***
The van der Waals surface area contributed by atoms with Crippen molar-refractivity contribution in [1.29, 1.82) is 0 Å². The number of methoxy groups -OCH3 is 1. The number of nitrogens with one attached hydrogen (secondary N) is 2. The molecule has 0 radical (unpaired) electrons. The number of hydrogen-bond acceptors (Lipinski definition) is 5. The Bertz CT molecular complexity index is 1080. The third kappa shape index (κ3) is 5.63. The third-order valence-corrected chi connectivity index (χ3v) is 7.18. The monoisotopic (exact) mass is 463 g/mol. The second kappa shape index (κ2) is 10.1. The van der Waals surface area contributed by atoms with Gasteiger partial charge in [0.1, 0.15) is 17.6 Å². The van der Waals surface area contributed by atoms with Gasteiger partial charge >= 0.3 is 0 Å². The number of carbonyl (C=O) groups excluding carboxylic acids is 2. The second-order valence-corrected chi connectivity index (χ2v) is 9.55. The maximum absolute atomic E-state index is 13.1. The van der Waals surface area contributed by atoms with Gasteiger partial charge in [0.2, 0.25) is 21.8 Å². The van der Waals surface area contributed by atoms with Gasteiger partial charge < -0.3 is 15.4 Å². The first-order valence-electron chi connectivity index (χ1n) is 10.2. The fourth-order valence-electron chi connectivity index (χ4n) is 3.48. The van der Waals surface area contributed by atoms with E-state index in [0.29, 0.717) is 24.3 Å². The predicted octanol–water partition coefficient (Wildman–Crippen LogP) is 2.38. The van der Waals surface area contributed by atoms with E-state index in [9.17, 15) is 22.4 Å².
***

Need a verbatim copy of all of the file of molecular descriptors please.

The van der Waals surface area contributed by atoms with Crippen molar-refractivity contribution in [1.29, 1.82) is 0 Å². The number of methoxy groups -OCH3 is 1. The number of nitrogens with one attached hydrogen (secondary N) is 2. The molecule has 0 radical (unpaired) electrons. The number of hydrogen-bond acceptors (Lipinski definition) is 5. The Bertz CT molecular complexity index is 1080. The third kappa shape index (κ3) is 5.63. The third-order valence-corrected chi connectivity index (χ3v) is 7.18. The monoisotopic (exact) mass is 463 g/mol. The second kappa shape index (κ2) is 10.1. The van der Waals surface area contributed by atoms with Gasteiger partial charge in [0.1, 0.15) is 17.6 Å². The van der Waals surface area contributed by atoms with Gasteiger partial charge >= 0.3 is 0 Å². The number of carbonyl (C=O) groups excluding carboxylic acids is 2. The second-order valence-corrected chi connectivity index (χ2v) is 9.55. The maximum absolute atomic E-state index is 13.1. The van der Waals surface area contributed by atoms with Gasteiger partial charge in [0.2, 0.25) is 21.8 Å². The van der Waals surface area contributed by atoms with Gasteiger partial charge < -0.3 is 15.4 Å². The first-order valence-electron chi connectivity index (χ1n) is 10.2. The fourth-order valence-electron chi connectivity index (χ4n) is 3.48. The van der Waals surface area contributed by atoms with E-state index in [0.29, 0.717) is 24.3 Å². The predicted octanol–water partition coefficient (Wildman–Crippen LogP) is 2.38. The van der Waals surface area contributed by atoms with E-state index in [9.17, 15) is 22.4 Å².